UN calls for 'full Rohingya citizenship'

Non-binding resolution sends a strong message to Myanmar's government over its treatment of country's minorities.

    The General Assembly urged the government to allow the Muslim minority to call itself Rohingya [Al Jazeera]
    The General Assembly urged the government to allow the Muslim minority to call itself Rohingya [Al Jazeera]

    The UN General Assembly has approved a resolution urging Myanmar to provide "full citizenship'' to its Rohingya Muslim minority and to allow them to move freely throughout the country.

    The resolution adopted by consensus on Monday, stressed the assembly's "serious concern'' about the government's treatment of the Rohingyas, sending a strong message from the 193-member world body that the international community is united in wanting change in Myanmar's treatment of its minorities.

    It also called on the government to take measures to ensure that the Rohingyas can safely return to their communities, to conduct independent investigations into rights abuses, "and to promote peaceful coexistence".

    The 1.3 million Rohingyas have been denied citizenship under national law and are effectively stateless and have almost no rights. Myanmar authorities want to officially categorise them as "Bengalis," implying they are illegal migrants from neighbouring Bangladesh.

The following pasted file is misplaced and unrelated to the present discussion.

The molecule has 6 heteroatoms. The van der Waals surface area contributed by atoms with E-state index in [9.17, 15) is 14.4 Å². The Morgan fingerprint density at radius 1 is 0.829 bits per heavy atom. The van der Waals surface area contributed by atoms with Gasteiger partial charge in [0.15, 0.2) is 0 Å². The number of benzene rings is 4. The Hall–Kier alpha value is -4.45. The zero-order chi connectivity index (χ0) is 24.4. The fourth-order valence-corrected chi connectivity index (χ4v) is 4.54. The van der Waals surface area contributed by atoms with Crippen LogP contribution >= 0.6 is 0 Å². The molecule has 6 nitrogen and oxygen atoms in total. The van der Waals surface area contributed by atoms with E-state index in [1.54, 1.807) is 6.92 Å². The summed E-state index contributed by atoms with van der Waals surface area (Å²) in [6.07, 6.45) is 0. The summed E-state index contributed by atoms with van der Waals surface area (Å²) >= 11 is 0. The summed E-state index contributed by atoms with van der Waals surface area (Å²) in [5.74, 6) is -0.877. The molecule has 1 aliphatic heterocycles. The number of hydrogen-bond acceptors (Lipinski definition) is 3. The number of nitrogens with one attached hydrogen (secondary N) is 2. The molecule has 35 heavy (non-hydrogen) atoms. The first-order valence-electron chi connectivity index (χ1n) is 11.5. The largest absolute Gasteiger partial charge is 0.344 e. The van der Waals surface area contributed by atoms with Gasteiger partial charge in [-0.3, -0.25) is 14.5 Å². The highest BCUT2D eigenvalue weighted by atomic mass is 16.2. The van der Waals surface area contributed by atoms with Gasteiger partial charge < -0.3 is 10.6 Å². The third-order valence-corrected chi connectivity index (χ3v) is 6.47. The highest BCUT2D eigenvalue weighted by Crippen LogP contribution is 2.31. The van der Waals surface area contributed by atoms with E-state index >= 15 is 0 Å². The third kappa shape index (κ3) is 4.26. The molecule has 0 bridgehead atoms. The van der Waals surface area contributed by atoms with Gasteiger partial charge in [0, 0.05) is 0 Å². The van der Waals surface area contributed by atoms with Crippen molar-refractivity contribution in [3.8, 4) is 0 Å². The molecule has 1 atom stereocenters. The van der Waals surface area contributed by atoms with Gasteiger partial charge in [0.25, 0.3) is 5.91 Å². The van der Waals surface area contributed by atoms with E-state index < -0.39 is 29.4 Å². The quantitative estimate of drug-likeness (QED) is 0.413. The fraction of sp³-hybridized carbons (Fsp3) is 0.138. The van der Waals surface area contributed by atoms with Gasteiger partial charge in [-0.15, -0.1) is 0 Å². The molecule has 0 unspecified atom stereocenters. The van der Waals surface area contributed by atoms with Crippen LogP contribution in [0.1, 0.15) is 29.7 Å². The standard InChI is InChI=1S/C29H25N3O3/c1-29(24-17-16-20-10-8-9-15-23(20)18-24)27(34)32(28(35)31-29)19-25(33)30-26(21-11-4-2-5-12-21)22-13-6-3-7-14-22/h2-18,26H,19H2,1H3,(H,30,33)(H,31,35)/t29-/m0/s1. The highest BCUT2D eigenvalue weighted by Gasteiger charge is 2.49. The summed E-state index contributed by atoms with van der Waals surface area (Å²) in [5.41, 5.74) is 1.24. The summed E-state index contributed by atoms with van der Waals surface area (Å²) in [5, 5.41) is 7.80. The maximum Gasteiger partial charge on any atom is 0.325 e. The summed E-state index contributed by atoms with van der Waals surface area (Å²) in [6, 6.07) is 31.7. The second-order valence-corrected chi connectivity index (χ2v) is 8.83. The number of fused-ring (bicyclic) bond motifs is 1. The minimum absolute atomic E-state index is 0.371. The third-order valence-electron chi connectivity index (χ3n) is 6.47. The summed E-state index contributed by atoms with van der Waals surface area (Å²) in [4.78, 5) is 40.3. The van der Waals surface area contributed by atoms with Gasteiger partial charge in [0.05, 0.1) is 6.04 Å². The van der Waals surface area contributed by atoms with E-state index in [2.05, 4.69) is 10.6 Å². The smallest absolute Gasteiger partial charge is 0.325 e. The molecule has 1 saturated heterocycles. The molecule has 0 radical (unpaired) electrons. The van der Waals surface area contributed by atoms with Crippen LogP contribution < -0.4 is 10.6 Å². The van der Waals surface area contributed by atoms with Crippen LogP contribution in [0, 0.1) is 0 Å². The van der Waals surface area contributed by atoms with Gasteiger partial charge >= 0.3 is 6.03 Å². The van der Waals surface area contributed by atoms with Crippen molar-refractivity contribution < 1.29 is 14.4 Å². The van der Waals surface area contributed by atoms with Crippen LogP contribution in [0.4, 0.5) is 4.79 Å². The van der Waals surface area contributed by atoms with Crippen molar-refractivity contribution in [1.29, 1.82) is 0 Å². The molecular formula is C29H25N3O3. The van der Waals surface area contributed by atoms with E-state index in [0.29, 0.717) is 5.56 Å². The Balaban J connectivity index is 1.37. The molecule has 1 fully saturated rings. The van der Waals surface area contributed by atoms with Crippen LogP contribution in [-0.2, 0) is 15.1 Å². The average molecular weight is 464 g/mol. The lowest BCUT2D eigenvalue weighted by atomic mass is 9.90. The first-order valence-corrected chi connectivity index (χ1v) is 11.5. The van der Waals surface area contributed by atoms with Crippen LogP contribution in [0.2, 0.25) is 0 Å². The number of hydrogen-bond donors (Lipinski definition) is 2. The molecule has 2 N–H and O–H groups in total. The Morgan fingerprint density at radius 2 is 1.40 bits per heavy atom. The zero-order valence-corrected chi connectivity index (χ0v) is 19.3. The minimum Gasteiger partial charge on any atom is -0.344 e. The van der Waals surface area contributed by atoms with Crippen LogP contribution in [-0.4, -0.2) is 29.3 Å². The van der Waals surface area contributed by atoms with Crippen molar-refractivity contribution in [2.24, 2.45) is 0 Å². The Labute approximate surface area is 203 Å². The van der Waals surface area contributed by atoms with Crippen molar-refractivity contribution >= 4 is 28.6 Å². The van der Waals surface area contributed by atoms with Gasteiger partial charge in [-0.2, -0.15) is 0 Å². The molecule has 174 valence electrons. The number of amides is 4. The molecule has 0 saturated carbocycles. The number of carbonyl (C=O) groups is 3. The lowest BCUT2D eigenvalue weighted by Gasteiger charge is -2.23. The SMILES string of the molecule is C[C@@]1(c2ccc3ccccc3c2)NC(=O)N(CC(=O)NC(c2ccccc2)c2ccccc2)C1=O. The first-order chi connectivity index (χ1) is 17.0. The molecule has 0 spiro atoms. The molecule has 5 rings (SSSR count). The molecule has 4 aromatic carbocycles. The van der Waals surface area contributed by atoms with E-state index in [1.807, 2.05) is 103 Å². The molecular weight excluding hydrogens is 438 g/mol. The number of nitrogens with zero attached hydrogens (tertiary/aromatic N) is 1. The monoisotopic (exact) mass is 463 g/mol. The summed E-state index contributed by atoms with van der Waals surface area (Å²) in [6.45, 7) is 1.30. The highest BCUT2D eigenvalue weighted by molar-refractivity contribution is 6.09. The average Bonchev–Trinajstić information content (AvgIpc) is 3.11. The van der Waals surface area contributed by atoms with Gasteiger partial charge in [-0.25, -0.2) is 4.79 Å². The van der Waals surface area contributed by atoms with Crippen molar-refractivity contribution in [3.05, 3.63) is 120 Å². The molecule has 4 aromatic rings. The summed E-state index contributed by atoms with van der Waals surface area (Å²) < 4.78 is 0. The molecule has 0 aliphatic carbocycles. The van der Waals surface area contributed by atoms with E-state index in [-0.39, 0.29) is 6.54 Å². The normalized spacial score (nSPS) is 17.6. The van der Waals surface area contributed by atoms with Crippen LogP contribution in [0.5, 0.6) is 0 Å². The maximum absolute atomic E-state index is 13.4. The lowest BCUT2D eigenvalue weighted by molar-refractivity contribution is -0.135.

After Myanmar started a transition from dictatorship to democracy in 2011, newfound freedom of expression fanned the flames of hatred against the Rohingyas by the Buddhist majority.

    Apartheid-like conditions

    Violence by Buddhist mobs has left up to 280 people dead - most of them members of the religious minority - and displaced another 140,000 from their homes since 2012. The Rohingyas now live under apartheid-like conditions in camps or in restricted villages in western state of Rakhine.

    The General Assembly urged the government to allow the Muslim minority to call itself Rohingya.

    It also asked Myanmar to ensure that the Rohingyas have equal access to services such as health and education, and to address the root causes of violence and discrimination against them.

    While the assembly welcomed continuing positive developments in Myanmar toward political and economic reform, it urged the government "to step up its efforts to end remaining human rights violations and abuses.

    The resolution called for an office of the UN High Commissioner for Human Rights to open "without delay" in the country.

    The European Union-drafted, non-binding resolution also urged the Myanmar government to accelerate efforts to address discrimination, "violence, hate speech, displacement and economic deprivation affecting various ethnic and religious minorities, and attacks against Muslims and other religious minorities".

    The resolution also addressed international concerns over next year's presidential election, saying Myanmar should ensure that it is "credible, inclusive and transparent," and allow "all candidates to fairly contest'' the vote.

    SOURCE: Agencies


    YOU MIGHT ALSO LIKE

    Interactive: How does your country vote at the UN?

    Interactive: How does your country vote at the UN?

    We visualised 1.2 million votes at the UN since 1946. What do you think are the biggest issues facing the world today?

    'We were forced out by the government soldiers'

    'We were forced out by the government soldiers'

    We dialled more than 35,000 random phone numbers to paint an accurate picture of displacement across South Sudan.

    Interactive: Plundering Cambodia's forests

    Interactive: Plundering Cambodia's forests

    Meet the man on a mission to take down Cambodia's timber tycoons and expose a rampant illegal cross-border trade.